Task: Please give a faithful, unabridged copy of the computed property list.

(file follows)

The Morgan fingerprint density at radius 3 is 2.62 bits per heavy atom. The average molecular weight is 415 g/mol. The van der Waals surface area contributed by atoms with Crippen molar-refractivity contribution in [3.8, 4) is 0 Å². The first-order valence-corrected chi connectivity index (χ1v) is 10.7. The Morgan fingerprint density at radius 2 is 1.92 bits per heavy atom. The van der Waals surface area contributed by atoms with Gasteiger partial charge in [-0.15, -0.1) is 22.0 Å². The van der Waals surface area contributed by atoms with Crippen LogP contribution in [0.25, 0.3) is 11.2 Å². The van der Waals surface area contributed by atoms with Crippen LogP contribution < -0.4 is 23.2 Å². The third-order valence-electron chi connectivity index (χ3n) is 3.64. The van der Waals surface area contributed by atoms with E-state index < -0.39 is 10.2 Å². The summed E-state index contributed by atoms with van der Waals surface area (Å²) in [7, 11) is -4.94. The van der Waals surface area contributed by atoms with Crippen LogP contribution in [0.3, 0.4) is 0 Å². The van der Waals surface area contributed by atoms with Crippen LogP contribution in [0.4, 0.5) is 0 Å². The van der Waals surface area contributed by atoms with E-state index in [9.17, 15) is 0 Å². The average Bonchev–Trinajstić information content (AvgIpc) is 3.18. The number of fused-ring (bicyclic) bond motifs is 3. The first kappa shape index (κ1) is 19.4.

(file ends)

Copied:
The Morgan fingerprint density at radius 3 is 2.62 bits per heavy atom. The average molecular weight is 415 g/mol. The van der Waals surface area contributed by atoms with Crippen molar-refractivity contribution in [3.8, 4) is 0 Å². The first-order valence-corrected chi connectivity index (χ1v) is 10.7. The Morgan fingerprint density at radius 2 is 1.92 bits per heavy atom. The van der Waals surface area contributed by atoms with Gasteiger partial charge in [-0.15, -0.1) is 22.0 Å². The van der Waals surface area contributed by atoms with Crippen LogP contribution in [0.25, 0.3) is 11.2 Å². The van der Waals surface area contributed by atoms with Crippen LogP contribution < -0.4 is 23.2 Å². The third-order valence-electron chi connectivity index (χ3n) is 3.64. The van der Waals surface area contributed by atoms with E-state index < -0.39 is 10.2 Å². The summed E-state index contributed by atoms with van der Waals surface area (Å²) in [7, 11) is -4.94. The van der Waals surface area contributed by atoms with Crippen LogP contribution in [0.3, 0.4) is 0 Å². The van der Waals surface area contributed by atoms with Crippen LogP contribution in [0.4, 0.5) is 0 Å². The van der Waals surface area contributed by atoms with E-state index in [9.17, 15) is 0 Å². The average Bonchev–Trinajstić information content (AvgIpc) is 3.18. The number of fused-ring (bicyclic) bond motifs is 3. The first kappa shape index (κ1) is 19.4.